I thought the value for money at the Sugar Shack Cafe was fantastic. The food was delicious, and it was obviously cooked to order – everything tasted really, really fresh. The staff was friendly and efficient. You can get a full cooked breakfast, burgers, chicken and chips, sandwiches and rolls to dine in or takeaway. A couple on a nearby table ordered burgers and they looked great – meaty and loaded with salad. It’s definitely another place we’ll eagerly return to for lunch if we’re ever back in Dongara. I really want to try one of those burgers!
We drove around town a little bit, making note of places of interest e.g. bakery, bottle shop, pub, marina, scenic lookout. It was then time to check-in, kick our shoes off and relax for a while. We’d booked to stay for two nights in a one bedroom chalet with an ocean view at the Tourist Park. The Dongara-Denison Tourist Park is mostly a caravan park, with space for motorhomes, boats and trailers. You can even set up a tent at one of the camp sites, and use the campers kitchen or the free BBQ facilities in a shady, leafy pergola area. But for non-vanners and non-campers, the chalets are on a hill overlooking the beach. There were five one bedroom chalets, each painted a different colour: red, yellow, pink, purple and light blue. We were in light blue. There was also a row of yellow and blue two bedroom chalets. I love brightly coloured things, and so I was rather taken with the chalets. They made me think of M&Ms. I kept walking around taking photos of them – I think I took photos of them every day we were there. I noticed that the red chalet had a tiki. We were tiki-less.
This was the view of the ocean from the hill’s edge. Dongara (or is it Port Denison?) was even windier than Geraldton. It was good we wanted to just flake out in the chalet, as it was way too windy to go down to the beach anyway!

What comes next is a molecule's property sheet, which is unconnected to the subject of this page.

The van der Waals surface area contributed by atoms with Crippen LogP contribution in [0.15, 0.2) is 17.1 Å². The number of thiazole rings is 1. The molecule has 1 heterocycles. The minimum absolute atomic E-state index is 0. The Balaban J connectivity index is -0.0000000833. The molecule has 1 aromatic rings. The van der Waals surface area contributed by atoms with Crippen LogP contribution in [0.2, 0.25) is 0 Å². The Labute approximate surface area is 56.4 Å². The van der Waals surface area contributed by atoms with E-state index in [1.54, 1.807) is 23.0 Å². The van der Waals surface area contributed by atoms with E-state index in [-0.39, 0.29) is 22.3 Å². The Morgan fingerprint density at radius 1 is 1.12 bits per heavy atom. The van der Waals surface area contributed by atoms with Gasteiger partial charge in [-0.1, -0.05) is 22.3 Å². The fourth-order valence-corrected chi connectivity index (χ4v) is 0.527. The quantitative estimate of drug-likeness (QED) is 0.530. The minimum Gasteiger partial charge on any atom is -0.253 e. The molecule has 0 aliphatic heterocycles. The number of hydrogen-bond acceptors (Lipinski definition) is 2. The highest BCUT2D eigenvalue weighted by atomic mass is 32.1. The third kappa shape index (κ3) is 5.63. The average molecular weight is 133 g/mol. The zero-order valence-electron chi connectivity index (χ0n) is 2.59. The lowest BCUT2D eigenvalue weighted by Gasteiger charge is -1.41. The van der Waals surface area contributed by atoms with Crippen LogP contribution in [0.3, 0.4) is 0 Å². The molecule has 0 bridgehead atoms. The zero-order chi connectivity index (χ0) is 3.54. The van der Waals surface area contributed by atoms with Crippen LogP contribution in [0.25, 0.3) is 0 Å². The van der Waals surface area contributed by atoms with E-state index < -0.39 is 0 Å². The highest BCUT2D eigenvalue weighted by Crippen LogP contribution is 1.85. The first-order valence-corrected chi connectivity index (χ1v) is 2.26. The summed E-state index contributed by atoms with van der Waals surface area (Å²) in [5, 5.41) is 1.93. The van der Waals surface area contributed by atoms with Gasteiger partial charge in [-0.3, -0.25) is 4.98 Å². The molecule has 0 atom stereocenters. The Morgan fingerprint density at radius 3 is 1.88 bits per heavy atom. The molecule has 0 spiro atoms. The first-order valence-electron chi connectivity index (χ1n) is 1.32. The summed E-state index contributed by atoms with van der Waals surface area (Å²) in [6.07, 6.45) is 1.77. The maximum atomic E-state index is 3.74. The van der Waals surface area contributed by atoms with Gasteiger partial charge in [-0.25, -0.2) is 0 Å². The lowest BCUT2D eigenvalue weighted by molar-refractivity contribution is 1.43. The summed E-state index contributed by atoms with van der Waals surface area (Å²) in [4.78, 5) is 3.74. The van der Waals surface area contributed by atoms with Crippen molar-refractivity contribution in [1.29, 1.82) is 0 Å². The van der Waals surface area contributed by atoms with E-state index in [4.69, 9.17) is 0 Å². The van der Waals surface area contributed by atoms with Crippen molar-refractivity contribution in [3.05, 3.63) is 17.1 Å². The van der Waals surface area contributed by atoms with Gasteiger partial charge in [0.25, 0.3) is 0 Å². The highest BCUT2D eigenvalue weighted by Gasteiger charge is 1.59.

After an afternoon nap, a little reading and a little TV (the cricket was FANTASTIC!), it was time to get some dinner. We decided to take walk to Southerlys, the nearest pub, maybe ten-minutes’ leisurely walk away.
There was a decent amount of people at the pub for a Monday night, having a drink and/or eating dinner. We grabbed a table outside and I studied the menu while Jac went into the pub to get us a drink. She came back with the welcome news that our first round of drinks was on the house. We had no idea why, but weren’t about to argue! The mystery was solved when one of the owners, Sonia, came over and introduced herself. The free round of drinks was to celebrate this being their very first night of trading since taking over the place.
There is no table service – you order and pay at the counter, and are given a pager that buzzes, vibrates and flashes lights to tell you when your order is ready to be picked up. The kitchen had quite a few orders before ours, including a Christmas party (it sounded like they were having a really great time!), and so we had to wait patiently for our pager to do its little disco dance. For entree, Jac ordered half a dozen oysters Kilpatrick (half dozen $14/dozen $26). She said they were yummy, and the oysters were big meaty ones.
I ordered garlic bread ($4.50). The bread was very good, soft in the centre with a deliciously chewy crust and a savoury buttery and garlicky flavour.